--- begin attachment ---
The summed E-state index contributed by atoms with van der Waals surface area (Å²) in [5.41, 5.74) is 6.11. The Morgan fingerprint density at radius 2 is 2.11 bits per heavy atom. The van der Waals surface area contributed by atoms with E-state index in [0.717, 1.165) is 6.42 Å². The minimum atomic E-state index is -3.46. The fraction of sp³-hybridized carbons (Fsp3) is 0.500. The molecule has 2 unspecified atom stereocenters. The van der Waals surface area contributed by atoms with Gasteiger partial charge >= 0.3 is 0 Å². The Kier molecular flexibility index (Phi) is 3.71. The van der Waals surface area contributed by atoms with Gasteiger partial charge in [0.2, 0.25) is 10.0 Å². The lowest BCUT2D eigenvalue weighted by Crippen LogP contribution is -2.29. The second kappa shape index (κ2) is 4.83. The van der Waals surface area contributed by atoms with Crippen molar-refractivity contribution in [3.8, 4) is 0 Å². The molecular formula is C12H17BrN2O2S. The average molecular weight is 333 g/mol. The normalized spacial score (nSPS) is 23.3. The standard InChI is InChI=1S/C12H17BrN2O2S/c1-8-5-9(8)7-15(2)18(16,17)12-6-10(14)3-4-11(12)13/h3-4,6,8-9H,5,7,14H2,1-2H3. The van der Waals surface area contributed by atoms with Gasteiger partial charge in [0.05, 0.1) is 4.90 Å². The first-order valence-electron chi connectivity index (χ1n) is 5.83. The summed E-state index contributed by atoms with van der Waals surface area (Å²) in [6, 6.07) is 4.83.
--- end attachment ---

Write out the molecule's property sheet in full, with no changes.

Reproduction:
The summed E-state index contributed by atoms with van der Waals surface area (Å²) in [5.41, 5.74) is 6.11. The Morgan fingerprint density at radius 2 is 2.11 bits per heavy atom. The van der Waals surface area contributed by atoms with E-state index in [0.717, 1.165) is 6.42 Å². The minimum atomic E-state index is -3.46. The fraction of sp³-hybridized carbons (Fsp3) is 0.500. The molecule has 2 unspecified atom stereocenters. The van der Waals surface area contributed by atoms with Gasteiger partial charge >= 0.3 is 0 Å². The Kier molecular flexibility index (Phi) is 3.71. The van der Waals surface area contributed by atoms with Gasteiger partial charge in [0.2, 0.25) is 10.0 Å². The lowest BCUT2D eigenvalue weighted by Crippen LogP contribution is -2.29. The second kappa shape index (κ2) is 4.83. The van der Waals surface area contributed by atoms with Crippen molar-refractivity contribution in [3.8, 4) is 0 Å². The molecular formula is C12H17BrN2O2S. The average molecular weight is 333 g/mol. The normalized spacial score (nSPS) is 23.3. The standard InChI is InChI=1S/C12H17BrN2O2S/c1-8-5-9(8)7-15(2)18(16,17)12-6-10(14)3-4-11(12)13/h3-4,6,8-9H,5,7,14H2,1-2H3. The van der Waals surface area contributed by atoms with Gasteiger partial charge in [0.05, 0.1) is 4.90 Å². The first-order valence-electron chi connectivity index (χ1n) is 5.83. The summed E-state index contributed by atoms with van der Waals surface area (Å²) in [6, 6.07) is 4.83.